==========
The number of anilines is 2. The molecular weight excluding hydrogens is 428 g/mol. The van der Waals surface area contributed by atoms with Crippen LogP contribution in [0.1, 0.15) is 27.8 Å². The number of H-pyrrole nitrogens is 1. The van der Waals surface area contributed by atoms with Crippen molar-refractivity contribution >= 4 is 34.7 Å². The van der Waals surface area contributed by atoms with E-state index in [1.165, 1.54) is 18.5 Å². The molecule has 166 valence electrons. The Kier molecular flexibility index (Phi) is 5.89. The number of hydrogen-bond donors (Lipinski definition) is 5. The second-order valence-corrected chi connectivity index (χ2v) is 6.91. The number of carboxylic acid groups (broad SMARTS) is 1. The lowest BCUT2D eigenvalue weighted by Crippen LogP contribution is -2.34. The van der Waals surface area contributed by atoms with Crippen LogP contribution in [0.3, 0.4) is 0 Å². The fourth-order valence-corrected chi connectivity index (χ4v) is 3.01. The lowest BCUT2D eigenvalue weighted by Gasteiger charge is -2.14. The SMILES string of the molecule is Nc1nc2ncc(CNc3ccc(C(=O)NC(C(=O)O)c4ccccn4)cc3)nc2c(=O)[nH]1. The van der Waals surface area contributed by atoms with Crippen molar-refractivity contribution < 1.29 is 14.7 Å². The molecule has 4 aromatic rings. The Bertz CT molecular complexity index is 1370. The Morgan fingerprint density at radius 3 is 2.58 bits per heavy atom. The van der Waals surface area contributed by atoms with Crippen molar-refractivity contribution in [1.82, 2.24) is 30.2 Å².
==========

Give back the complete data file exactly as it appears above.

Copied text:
The number of anilines is 2. The molecular weight excluding hydrogens is 428 g/mol. The van der Waals surface area contributed by atoms with Crippen LogP contribution in [0.1, 0.15) is 27.8 Å². The number of H-pyrrole nitrogens is 1. The van der Waals surface area contributed by atoms with Crippen molar-refractivity contribution >= 4 is 34.7 Å². The van der Waals surface area contributed by atoms with E-state index in [1.165, 1.54) is 18.5 Å². The molecule has 166 valence electrons. The Kier molecular flexibility index (Phi) is 5.89. The number of hydrogen-bond donors (Lipinski definition) is 5. The second-order valence-corrected chi connectivity index (χ2v) is 6.91. The number of carboxylic acid groups (broad SMARTS) is 1. The lowest BCUT2D eigenvalue weighted by Crippen LogP contribution is -2.34. The van der Waals surface area contributed by atoms with Crippen LogP contribution in [0.3, 0.4) is 0 Å². The fourth-order valence-corrected chi connectivity index (χ4v) is 3.01. The lowest BCUT2D eigenvalue weighted by Gasteiger charge is -2.14. The SMILES string of the molecule is Nc1nc2ncc(CNc3ccc(C(=O)NC(C(=O)O)c4ccccn4)cc3)nc2c(=O)[nH]1. The van der Waals surface area contributed by atoms with Crippen molar-refractivity contribution < 1.29 is 14.7 Å². The molecule has 4 aromatic rings. The Bertz CT molecular complexity index is 1370. The Morgan fingerprint density at radius 3 is 2.58 bits per heavy atom. The van der Waals surface area contributed by atoms with Crippen molar-refractivity contribution in [1.82, 2.24) is 30.2 Å².